The United States has threatened those potentially assisting the return of an Iranian-operated supertanker that has been released by Gibraltar after more than a month of detention there by Britain.
A State Department official was cited by Reuters as saying on Monday that aiding the vessel dubbed Adrian Darya 1 has “potential criminal consequences.”
On July 4, Britain’s naval forces unlawfully seized the vessel, then known as Grace 1, and its cargo of 2.1 million barrels of oil in the Strait of Gibraltar under the pretext that the supertanker had been suspected of carrying crude to Syria in violation of the European Union’s unilateral sanctions against the Arab country.
Tehran, however, rejected London’s claim about the tanker’s destination and slammed the seizure as “piracy.”
On Thursday, Gibraltar’s government announced it was releasing the supertanker despite pressure from the US for the vessel’s continued detainment.
Soon after the announcement, the US Department of Justice unveiled a warrant for the seizure of the ship. Gibraltar, however, knocked back the request.
The US official, who was relaying the threat against provision of assistance to the supertanker, said Washington had conveyed its "strong position" to the government in Greece as well as all Mediterranean ports regarding likely facilitation of Adrian Darya 1’s journey.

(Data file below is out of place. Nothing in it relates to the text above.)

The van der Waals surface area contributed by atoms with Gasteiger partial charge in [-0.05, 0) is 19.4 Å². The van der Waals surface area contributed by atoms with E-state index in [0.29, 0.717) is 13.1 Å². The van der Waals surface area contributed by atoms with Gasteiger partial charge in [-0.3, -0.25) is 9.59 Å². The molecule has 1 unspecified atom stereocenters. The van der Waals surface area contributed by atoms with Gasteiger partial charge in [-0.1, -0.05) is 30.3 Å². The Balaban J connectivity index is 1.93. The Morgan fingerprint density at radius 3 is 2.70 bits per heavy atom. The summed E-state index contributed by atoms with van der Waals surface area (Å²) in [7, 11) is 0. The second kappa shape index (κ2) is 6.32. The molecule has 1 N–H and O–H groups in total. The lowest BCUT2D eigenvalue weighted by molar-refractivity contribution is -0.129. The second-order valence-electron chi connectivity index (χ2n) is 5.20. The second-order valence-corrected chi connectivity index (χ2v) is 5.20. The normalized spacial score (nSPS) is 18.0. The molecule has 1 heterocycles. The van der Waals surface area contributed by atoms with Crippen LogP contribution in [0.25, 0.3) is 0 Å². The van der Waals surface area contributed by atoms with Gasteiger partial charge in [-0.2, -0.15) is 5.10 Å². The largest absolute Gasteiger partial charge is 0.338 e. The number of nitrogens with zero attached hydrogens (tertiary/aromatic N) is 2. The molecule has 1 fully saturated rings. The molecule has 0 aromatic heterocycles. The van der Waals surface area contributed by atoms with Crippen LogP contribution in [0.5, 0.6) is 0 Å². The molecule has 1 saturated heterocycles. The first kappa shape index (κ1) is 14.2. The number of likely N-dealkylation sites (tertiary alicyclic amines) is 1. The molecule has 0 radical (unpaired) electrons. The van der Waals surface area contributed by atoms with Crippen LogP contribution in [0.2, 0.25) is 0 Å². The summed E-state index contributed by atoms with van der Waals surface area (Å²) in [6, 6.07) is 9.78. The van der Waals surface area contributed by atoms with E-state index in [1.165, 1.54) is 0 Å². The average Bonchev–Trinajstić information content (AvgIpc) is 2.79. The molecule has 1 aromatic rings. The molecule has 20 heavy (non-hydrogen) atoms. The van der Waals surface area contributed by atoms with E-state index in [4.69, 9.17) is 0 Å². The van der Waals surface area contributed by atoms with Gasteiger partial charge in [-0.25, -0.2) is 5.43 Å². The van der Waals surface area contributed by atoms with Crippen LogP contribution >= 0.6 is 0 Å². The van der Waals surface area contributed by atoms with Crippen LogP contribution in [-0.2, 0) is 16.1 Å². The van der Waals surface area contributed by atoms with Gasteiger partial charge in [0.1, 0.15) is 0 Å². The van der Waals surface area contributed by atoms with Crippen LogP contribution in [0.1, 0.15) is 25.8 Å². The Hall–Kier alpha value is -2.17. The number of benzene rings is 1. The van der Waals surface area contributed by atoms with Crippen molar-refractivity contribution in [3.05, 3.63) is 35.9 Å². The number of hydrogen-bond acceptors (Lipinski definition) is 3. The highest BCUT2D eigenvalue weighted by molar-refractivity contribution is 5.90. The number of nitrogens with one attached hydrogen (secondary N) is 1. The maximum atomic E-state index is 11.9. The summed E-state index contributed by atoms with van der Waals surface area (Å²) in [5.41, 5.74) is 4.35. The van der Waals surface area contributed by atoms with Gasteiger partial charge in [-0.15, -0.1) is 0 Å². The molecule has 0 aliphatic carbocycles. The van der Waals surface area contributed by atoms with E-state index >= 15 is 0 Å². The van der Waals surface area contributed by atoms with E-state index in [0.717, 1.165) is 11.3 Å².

The official alleged that Adrian Darya 1 was in the service of the Islamic Revolution Guards Corps (IRGC), Iran’s elite defense force, which Washington has unilaterally blacklisted as a “terrorist organization.”
The official added that any efforts to assist the tanker could be considered as providing material support to “a US-designated foreign terrorist organization,” Reuters added.
Rejecting the US Justice Department’s request last Sunday, Gibraltar’s government said that “the EU sanctions regime on Iran is fundamentally different to that of the US."